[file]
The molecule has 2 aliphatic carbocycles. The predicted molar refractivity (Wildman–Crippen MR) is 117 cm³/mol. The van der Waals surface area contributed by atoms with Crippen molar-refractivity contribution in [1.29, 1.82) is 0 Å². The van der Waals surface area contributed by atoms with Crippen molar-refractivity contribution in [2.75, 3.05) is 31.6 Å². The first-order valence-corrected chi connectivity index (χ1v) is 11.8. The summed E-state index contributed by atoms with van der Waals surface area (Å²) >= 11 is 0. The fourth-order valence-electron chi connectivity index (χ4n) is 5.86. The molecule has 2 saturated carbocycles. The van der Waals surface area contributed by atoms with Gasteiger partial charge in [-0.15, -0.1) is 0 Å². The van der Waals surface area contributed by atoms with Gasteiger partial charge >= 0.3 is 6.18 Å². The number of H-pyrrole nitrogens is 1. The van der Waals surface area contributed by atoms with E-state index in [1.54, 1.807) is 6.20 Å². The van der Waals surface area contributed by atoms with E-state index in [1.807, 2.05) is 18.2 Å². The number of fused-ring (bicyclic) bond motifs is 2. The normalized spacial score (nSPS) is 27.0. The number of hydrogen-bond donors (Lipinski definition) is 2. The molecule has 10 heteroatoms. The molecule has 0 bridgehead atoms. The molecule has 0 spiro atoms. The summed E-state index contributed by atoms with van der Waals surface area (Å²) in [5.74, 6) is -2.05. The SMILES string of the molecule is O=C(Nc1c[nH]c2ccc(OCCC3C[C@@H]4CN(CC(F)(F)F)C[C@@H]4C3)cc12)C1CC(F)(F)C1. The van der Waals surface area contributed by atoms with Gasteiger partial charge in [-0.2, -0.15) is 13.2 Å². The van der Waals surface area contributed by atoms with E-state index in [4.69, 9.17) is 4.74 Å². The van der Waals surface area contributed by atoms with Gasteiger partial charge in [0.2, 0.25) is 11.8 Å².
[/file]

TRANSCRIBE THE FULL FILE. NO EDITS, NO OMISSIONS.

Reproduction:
The molecule has 2 aliphatic carbocycles. The predicted molar refractivity (Wildman–Crippen MR) is 117 cm³/mol. The van der Waals surface area contributed by atoms with Crippen molar-refractivity contribution in [1.29, 1.82) is 0 Å². The van der Waals surface area contributed by atoms with Crippen molar-refractivity contribution in [2.75, 3.05) is 31.6 Å². The first-order valence-corrected chi connectivity index (χ1v) is 11.8. The summed E-state index contributed by atoms with van der Waals surface area (Å²) >= 11 is 0. The fourth-order valence-electron chi connectivity index (χ4n) is 5.86. The molecule has 2 saturated carbocycles. The van der Waals surface area contributed by atoms with Gasteiger partial charge in [-0.15, -0.1) is 0 Å². The van der Waals surface area contributed by atoms with Gasteiger partial charge >= 0.3 is 6.18 Å². The number of H-pyrrole nitrogens is 1. The van der Waals surface area contributed by atoms with E-state index in [1.54, 1.807) is 6.20 Å². The van der Waals surface area contributed by atoms with E-state index in [1.807, 2.05) is 18.2 Å². The number of fused-ring (bicyclic) bond motifs is 2. The normalized spacial score (nSPS) is 27.0. The number of hydrogen-bond donors (Lipinski definition) is 2. The molecule has 10 heteroatoms. The molecule has 0 bridgehead atoms. The molecule has 0 spiro atoms. The summed E-state index contributed by atoms with van der Waals surface area (Å²) in [5.74, 6) is -2.05. The SMILES string of the molecule is O=C(Nc1c[nH]c2ccc(OCCC3C[C@@H]4CN(CC(F)(F)F)C[C@@H]4C3)cc12)C1CC(F)(F)C1. The van der Waals surface area contributed by atoms with Gasteiger partial charge in [-0.2, -0.15) is 13.2 Å². The van der Waals surface area contributed by atoms with E-state index in [4.69, 9.17) is 4.74 Å². The van der Waals surface area contributed by atoms with Gasteiger partial charge in [0.2, 0.25) is 11.8 Å².